Our Story

In 1980, a group of far-sighted, visionary business and medical professionals recognised the need for an organisation to educate New Zealanders on issues of nutrition. At the time, nutrition did not have a high public profile, but there was an increasing need to combat numerous misleading food and nutrition messages. The group included Sir John Scott (professor of medicine at the University of Auckland), Professor Cliff Tasman Jones (eminent gastroenterologist and nutritionist), Dick Jamieson (businessman), Sir Dove-Meyer Robinson (Auckland mayor), Wendy Brown (Weight Watchers) and two lawyers. Dr John Birkbeck was the first medical director. Thus, the New Zealand Nutrition Foundation was established as a charitable not-for-profit trust, with individual and corporate membership to support its activities.

Independent and credible

One of the strengths of the New Zealand Nutrition Foundation is its independence. Many people voluntarily contribute their time, experience and expertise to the activities of the Foundation. The Foundation enjoys a solid and credible reputation with a variety of audiences including the general public, food writers, health professionals, groups specialising in the care of the elderly, the food industry and medical practitioners.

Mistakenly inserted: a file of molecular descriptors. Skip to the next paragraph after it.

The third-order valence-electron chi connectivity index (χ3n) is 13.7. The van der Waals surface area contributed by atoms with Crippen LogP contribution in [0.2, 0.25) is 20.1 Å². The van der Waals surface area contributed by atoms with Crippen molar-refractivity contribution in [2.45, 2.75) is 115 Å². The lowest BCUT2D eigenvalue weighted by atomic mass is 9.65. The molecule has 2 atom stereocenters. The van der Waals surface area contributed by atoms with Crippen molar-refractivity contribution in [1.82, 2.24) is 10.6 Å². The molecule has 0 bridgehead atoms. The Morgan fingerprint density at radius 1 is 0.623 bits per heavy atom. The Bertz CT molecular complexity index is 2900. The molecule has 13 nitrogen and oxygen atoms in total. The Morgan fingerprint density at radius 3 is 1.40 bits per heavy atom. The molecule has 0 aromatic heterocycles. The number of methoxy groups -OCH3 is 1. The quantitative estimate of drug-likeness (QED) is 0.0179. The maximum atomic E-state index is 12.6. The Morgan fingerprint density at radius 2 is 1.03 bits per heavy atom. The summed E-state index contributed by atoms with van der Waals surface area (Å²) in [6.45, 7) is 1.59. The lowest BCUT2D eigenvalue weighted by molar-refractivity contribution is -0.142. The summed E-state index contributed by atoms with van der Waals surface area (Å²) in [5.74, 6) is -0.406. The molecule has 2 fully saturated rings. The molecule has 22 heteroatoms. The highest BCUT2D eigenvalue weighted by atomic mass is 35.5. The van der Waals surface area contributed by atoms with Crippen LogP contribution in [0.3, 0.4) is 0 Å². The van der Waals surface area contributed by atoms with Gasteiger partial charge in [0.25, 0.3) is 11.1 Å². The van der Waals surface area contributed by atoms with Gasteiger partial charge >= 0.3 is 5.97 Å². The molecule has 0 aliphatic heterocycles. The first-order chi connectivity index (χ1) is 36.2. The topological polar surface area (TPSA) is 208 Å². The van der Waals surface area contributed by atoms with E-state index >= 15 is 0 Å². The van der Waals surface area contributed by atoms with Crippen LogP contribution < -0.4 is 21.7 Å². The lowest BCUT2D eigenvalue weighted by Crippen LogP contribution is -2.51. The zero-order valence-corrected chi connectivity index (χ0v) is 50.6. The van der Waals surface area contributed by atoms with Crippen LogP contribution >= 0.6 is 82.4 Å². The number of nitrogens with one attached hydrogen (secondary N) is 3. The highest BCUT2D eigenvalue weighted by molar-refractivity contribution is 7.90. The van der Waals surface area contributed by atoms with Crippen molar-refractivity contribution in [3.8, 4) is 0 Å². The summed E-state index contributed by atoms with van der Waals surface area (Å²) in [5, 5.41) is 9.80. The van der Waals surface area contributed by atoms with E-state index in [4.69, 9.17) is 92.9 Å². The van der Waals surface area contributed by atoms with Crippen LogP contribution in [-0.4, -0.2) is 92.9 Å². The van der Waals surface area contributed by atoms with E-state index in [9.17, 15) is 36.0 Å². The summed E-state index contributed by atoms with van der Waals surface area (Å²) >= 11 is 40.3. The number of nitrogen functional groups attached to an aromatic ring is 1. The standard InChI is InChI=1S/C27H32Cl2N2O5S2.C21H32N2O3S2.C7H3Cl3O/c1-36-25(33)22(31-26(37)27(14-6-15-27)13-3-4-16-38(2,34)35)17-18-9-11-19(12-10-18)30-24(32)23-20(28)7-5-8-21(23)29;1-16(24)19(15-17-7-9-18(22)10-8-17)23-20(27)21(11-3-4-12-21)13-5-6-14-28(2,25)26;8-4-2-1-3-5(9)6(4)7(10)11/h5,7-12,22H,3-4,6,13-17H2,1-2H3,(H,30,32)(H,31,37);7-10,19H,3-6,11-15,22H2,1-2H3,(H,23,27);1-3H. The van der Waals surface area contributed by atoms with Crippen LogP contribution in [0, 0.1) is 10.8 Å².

Innovative nutrition education

The Foundation has a strong track record in innovative nutrition education and health promotion programmes, and the wide range of food and nutrition services offered. The Foundation was one of the early providers of long-distance nutrition courses (papers via correspondence), developed by Dr John Birkbeck. These were designed for key professional groups, including pharmacists, nurses, sports professionals and teachers. As these courses grew they were sold to Massey University. More recent programmes have used a virtual supermarket, YouTube and Snapchat

High-profile nutrition campaigns

For consumers, the Foundation has run a number of high-profile nutrition campaigns. Allyson Gofton, the first CEO, introduced one of the most popular in 1991, Food Glorious Food. This was followed by Snack Wise (1992), Break into Breakfast (1993) and the very popular Breakfast Club (1994). To celebrate the International Year of the Family, the Building Healthy Families campaign also ran in 1994. Techno Food, a food and nutrition resource for intermediate and secondary schools, was launched in 1997, under the direction of Robyn Cameron, CEO from 1994 to 1998. Other highly successful campaigns followed, including Lunch for Life. A change in CEO in 1998 saw the appointment of Bronwen Anderson and the launch of Get going with breakfast, which introduced linkages with supermarkets, food companies, schools, and the media to promote the breakfast health message. This campaign ran for over five years.